Here’s a story that we think you’ll find interesting, fascinating and extraordinary. It’s about a brother named Theo Wilson who went undercover online as a white supremacist to better understand what motivates them. Needless to say, he learned a lot.
For Wilson, it began when he started getting trolled after he started making and curating YouTube videos about culture and race. It was obvious that the trolls had a problem with what he doing based on the racial slurs they left on the page.
After trying to spar with them on a logical level in the comments section, Wilson began to notice something curious: His trolls seemed to speak a language unto themselves, one that came with the same twisted facts and false history. It was as if they had all passed through some “dimensional doorway,” arriving from an alternative universe where history, politics and commonly accepted facts had been turned inside out.
Wilson learned that as far as his trolls are concerned, slavery was a form of charity that benefited enslaved Africans; that freed blacks owned more slaves than whites before the Civil War; that people of color make up the majority of those receiving aid from America’s safety-net programs; and that investor and philanthropist George Soros is funding protest movements like Black Lives Matter.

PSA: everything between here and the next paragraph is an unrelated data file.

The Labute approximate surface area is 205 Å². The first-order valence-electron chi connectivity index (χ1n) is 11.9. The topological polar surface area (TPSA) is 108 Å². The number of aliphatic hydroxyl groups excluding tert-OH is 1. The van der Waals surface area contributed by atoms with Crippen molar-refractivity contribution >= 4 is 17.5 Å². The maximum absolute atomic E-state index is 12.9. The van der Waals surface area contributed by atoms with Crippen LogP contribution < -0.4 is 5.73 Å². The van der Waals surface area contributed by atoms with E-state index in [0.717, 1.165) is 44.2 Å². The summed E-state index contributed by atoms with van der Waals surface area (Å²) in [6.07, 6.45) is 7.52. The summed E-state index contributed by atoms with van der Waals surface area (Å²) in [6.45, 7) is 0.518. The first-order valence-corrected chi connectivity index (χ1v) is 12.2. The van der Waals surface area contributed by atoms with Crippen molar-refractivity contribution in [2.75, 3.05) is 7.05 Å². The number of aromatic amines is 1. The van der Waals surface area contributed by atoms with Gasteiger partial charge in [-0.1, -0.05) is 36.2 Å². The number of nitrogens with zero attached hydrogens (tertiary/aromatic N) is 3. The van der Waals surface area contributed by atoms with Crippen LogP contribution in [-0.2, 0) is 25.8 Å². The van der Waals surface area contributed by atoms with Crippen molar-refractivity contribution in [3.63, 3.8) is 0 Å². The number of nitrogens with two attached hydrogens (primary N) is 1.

The more he encountered these people, the more his curiosity took hold. He wanted to really know where they were getting their revisionist history lessons. At that point, Wilson, an award-winning poet, and actor from Denver, decided it was time to go undercover in their world. In 2015, he started by creating a ghost profile named “Lucious25,” a digital white supremacist who appeared to be an indigenous member of the alt-right’s online echo chamber.
Wilson’s avatar was John Carter, the Confederate hero of Edgar Rice Burroughs’s science fiction series about death-defying adventures on Mars, reports the Washington Post.
Within a few weeks, Wilson’s alternate identity was questioning President Barack Obama’s birthplace, railing against Black Lives Matter and bemoaning people he called “race-baiters,” such as Attorney General Eric H. Holder Jr. After several months, he was a disaffected fixture on alt-right websites that draw white supremacists — such as Info Wars and American Renaissance — and in the comments section of racist YouTube videos.
“To be honest, it was kind of exhilarating,” Wilson told an audience during a recent TEDx talk about his experience. “I would literally spend days clicking through my new racist profile, goofing off at work in Aryan land.”
Wilson’s adventure as a racist troll lasted 8 months During that time Wilson never revealed his true identity. Interestingly, when it was all over, Wilson said, he came to appreciate the way in which the far-right media bubble disables its participants — offering an endless stream of scapegoats for their problems but no credible solutions.
WaPo’s Peter Holley spoke with Theo Wilson about his experience, whether white supremacists are redeemable and why he believes liberals should listen to the far-right.
(Photo Credit: YouTube)
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